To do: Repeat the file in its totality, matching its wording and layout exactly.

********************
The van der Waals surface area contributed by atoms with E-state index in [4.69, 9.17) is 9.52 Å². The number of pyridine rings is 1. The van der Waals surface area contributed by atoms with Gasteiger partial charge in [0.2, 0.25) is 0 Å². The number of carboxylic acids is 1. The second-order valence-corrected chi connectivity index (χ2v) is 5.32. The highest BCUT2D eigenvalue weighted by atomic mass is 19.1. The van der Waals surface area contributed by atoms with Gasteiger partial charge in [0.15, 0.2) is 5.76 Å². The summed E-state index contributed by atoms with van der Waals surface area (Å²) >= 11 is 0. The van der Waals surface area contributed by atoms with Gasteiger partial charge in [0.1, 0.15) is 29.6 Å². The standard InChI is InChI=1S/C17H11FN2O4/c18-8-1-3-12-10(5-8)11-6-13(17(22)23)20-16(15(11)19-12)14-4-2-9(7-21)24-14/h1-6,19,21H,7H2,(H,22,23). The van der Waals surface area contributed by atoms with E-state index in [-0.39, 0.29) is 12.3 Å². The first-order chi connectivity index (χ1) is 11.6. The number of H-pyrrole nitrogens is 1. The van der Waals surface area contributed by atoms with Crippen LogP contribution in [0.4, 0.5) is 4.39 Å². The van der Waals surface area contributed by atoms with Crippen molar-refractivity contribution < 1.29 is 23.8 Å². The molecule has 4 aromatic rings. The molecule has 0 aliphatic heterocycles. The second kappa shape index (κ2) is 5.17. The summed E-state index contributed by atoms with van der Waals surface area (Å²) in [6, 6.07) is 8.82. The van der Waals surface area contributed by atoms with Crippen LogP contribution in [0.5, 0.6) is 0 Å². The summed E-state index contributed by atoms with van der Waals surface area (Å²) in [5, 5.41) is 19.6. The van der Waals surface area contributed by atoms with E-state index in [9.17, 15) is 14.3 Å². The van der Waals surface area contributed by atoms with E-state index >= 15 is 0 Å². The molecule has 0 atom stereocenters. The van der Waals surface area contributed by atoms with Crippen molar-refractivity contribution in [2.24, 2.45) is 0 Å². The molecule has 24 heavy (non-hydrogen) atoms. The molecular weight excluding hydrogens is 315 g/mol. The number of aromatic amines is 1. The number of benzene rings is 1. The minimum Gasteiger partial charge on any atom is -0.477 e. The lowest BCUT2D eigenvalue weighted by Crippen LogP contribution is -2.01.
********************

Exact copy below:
The van der Waals surface area contributed by atoms with E-state index in [4.69, 9.17) is 9.52 Å². The number of pyridine rings is 1. The van der Waals surface area contributed by atoms with Gasteiger partial charge in [0.2, 0.25) is 0 Å². The number of carboxylic acids is 1. The second-order valence-corrected chi connectivity index (χ2v) is 5.32. The highest BCUT2D eigenvalue weighted by atomic mass is 19.1. The van der Waals surface area contributed by atoms with Gasteiger partial charge in [0.15, 0.2) is 5.76 Å². The summed E-state index contributed by atoms with van der Waals surface area (Å²) >= 11 is 0. The van der Waals surface area contributed by atoms with Gasteiger partial charge in [0.1, 0.15) is 29.6 Å². The standard InChI is InChI=1S/C17H11FN2O4/c18-8-1-3-12-10(5-8)11-6-13(17(22)23)20-16(15(11)19-12)14-4-2-9(7-21)24-14/h1-6,19,21H,7H2,(H,22,23). The van der Waals surface area contributed by atoms with E-state index in [-0.39, 0.29) is 12.3 Å². The first-order chi connectivity index (χ1) is 11.6. The number of H-pyrrole nitrogens is 1. The van der Waals surface area contributed by atoms with Crippen LogP contribution in [0.4, 0.5) is 4.39 Å². The van der Waals surface area contributed by atoms with Crippen molar-refractivity contribution < 1.29 is 23.8 Å². The molecule has 4 aromatic rings. The molecule has 0 aliphatic heterocycles. The second kappa shape index (κ2) is 5.17. The summed E-state index contributed by atoms with van der Waals surface area (Å²) in [6, 6.07) is 8.82. The van der Waals surface area contributed by atoms with Crippen LogP contribution in [0.5, 0.6) is 0 Å². The summed E-state index contributed by atoms with van der Waals surface area (Å²) in [5, 5.41) is 19.6. The van der Waals surface area contributed by atoms with E-state index in [9.17, 15) is 14.3 Å². The van der Waals surface area contributed by atoms with E-state index >= 15 is 0 Å². The molecule has 0 atom stereocenters. The van der Waals surface area contributed by atoms with Crippen molar-refractivity contribution in [2.24, 2.45) is 0 Å². The molecule has 24 heavy (non-hydrogen) atoms. The molecular weight excluding hydrogens is 315 g/mol. The number of aromatic amines is 1. The number of benzene rings is 1. The minimum Gasteiger partial charge on any atom is -0.477 e. The lowest BCUT2D eigenvalue weighted by Crippen LogP contribution is -2.01.